Current Trends in Creatine Use Rates Among the Adolescent Athletic Population
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PublisherThe University of Arizona.
DescriptionA Thesis submitted to The University of Arizona College of Medicine - Phoenix in partial fulfillment of the requirements for the Degree of Doctor of Medicine.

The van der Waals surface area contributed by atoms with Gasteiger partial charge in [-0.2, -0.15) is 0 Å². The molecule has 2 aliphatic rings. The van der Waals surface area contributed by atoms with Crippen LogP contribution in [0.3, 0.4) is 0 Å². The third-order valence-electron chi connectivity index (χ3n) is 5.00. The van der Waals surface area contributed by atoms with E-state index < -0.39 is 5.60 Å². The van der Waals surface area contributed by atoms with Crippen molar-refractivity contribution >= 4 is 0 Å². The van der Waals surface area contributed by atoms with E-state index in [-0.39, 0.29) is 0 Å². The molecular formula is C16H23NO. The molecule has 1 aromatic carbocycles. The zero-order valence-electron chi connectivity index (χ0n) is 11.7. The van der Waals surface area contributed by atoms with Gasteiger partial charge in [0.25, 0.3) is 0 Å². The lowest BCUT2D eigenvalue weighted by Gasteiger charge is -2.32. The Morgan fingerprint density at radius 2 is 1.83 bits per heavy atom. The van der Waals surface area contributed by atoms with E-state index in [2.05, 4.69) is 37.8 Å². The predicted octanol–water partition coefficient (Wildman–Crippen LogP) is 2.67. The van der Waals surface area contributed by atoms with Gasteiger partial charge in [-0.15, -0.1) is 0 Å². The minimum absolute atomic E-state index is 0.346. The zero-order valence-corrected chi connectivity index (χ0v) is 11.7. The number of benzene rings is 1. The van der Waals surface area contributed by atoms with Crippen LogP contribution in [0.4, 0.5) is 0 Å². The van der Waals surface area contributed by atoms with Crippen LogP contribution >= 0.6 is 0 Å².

AbstractThe primary purpose of this study was to obtain the current creatine usage rates among the adolescent athletic population and compare the usage rates between different demographics including sex, age, and sport of participation. We conducted a survey of student athletes in grades 7-12 investigating current trends in creatine use within this population. Of the total participants, 16.3% reported knowing someone who takes creatine; 8.7% have thought about taking creatine themselves; 3.8% admitted to currently using creatine supplements, with the majority of those taking creatine comprising of upper classmen and football athletes. Most students have not researched how creatine or other supplements would affect their health, and 71.2% reported not knowing what creatine was. Only 6.5% believed that creatine use was safe to use as a supplement. The demographics of those using creatine remained consistent since the early 2000s, but the usage rate appears to have dropped. It appears that lack of knowledge on the subject and lack of research could be contributing to the low usage rates seen in this survey. A greater number of students also felt that creatine use was unsafe, and the general consensus seems to be trending away from creatine use in this population.